Partners on the front lines – emergency planning and collaboration

Partners on the front lines – emergency planning and collaboration

Getting the right medicines into the hands of patients on the front lines of emergency situations is no easy task. Elly Earls meets experts from the organisations doing it right to find out the importance of planning and collaboration.


While the industry has still not found a way to entirely eliminate wastage in emergency situations or longer-term humanitarian crises, the situation has improved markedly over the last two decades. This is largely down to the fact that the guidelines, vetting processes, and training and dispensing practices followed by leading organisations have been developed so thoroughly that they hold strong even in the
most catastrophic scenarios.

Collaboration: crucial to successPQMD logo blue (2)

Ensuring that the right medicines reach the front lines in emergency situations or pandemics, and that they are safe and effective for use, involves incredible complexities. Drugs need to be delivered well in advance of their expiration date, in the right numbers, for each particular crisis, and often need to travel in specific, temperature-controlled conditions. These conditions must also be maintained when the drugs arrive at their destination, and they must be dispensed to patients by well-trained staff so that they are ultimately used effectively.

With so many stakeholders involved – from the pharmaceutical companies that manufacture the drugs to the logistics companies and forwarders delivering the product, and, finally, the NGOs working on the ground – collaboration between all parties is crucial to success. And it’s something that has hugely improved across the industry over the past two decades.

The Partnership for Quality Medical Donations (PQMD), a global alliance formed in 1996 to develop and champion high standards in medical supply and service donation, has played a huge part in these improvements.

“In 1996-97, there was a great outpouring of support and help for various disasters around the world, but it was without guidelines, meaning that companies were practically just dumping pharmaceutical and medical devices into disaster situations, creating even more havoc,” says the organisation’s executive director, Elizabeth Ashbourne.

PQMD was created to coordinate the actions of global pharmaceutical companies, global NGOs and governments in times of crisis, and to ensure that their efforts were being carried out within a specific set of guidelines so that the products being delivered to emergency situations were used effectively, rather than wasted.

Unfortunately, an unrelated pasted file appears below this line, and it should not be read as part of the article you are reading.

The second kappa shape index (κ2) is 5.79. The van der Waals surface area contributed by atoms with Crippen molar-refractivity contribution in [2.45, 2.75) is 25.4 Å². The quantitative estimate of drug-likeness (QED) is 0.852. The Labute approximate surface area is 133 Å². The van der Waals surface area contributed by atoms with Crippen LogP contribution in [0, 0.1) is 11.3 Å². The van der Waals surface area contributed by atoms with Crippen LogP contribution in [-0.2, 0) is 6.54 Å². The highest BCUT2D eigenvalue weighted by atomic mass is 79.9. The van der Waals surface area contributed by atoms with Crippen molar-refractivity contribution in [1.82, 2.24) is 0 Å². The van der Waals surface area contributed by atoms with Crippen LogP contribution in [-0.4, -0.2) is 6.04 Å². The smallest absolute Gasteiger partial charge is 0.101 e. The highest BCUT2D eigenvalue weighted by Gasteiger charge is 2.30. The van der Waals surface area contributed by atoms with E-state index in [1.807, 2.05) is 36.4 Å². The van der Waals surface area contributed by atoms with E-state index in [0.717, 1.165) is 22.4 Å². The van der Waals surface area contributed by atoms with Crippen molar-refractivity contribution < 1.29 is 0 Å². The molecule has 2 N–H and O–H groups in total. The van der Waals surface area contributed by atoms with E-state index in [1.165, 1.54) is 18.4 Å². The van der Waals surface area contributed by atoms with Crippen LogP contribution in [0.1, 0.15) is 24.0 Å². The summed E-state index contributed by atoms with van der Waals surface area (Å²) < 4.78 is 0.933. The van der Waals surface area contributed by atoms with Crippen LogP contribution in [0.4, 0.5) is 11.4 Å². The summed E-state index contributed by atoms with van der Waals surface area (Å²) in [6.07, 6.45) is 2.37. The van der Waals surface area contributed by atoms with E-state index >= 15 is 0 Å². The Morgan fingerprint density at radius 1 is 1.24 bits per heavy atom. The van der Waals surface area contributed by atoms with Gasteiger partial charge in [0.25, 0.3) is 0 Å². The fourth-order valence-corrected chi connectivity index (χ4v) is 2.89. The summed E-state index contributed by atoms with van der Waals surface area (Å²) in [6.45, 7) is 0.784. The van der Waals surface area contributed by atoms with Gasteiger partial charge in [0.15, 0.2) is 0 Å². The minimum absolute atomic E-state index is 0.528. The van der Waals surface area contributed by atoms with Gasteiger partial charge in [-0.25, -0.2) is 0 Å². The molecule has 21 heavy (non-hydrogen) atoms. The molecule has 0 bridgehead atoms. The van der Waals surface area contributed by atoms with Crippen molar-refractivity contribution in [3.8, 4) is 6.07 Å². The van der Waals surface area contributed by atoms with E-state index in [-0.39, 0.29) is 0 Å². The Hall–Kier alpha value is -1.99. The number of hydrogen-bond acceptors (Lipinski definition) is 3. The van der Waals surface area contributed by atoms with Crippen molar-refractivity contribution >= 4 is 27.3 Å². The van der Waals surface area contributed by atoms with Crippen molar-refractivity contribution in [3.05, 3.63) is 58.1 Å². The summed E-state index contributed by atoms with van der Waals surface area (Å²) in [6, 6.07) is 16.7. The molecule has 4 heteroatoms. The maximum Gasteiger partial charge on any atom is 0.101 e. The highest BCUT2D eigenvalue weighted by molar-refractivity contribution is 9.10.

“Our organisation really focuses on making sure that all of those stakeholders are engaged in any kind of work we do,” Ashbourne stresses, adding that the aim of PQMD’s guidelines is to ensure that every product is taken care of from production, through shipping and distribution, right to the end user. “We really take care of the products all the way through the cycle.”

Collaborative concerns

Important guidelines include determining the following factors prior to item donation:

  • whether the product being sent matches the expressed need and is appropriate for treating the affected population
  • whether the recipient has the proper storage facilities for the product, including adequate space, lighting, fire protection, shelving, dispensary/security and climate control
  • whether the recipient has appropriately trained medical professionals for the prescribing, handling and dispensing
    of pharmaceuticals.

Additionally, no expired product should ever be shipped, and every product being considered for donation should be reviewed and approved by the recipient prior to shipping, including quantities to be received and expiry dating. “Nothing is done without tremendous supervision and oversight,” Ashbourne emphasises. PQMD’s guidelines are also updated every year.

On top of PQMD’s efforts to improve collaboration across the industry, the UN has developed a cluster system, including ‘health clusters’ overseen by WHO, designed to coordinate the efforts of different stakeholders in humanitarian crises to avoid duplication and wastage. “The organisations that are involved in a health cluster meet sometimes daily, if it is required, and this is critical,” Ashbourne says.

Overcoming challenges on the ground

One humanitarian organisation involved in PQMD and the UN health clusters is AmeriCares, which delivers over $500 million in quality medicine and relief supplies to more than 90 countries every year. The organisation’s vice-president of corporate relations, Geoff Kneisel, believes there are two keys to success in emergency scenarios: planning and communication.

At AmeriCares, which has been operating for more than 35 years, not only are the processes in place to vet the partners, but the organisation also works with incredibly stringent communication guidelines, and communication continues throughout the entire process of building an aid shipment.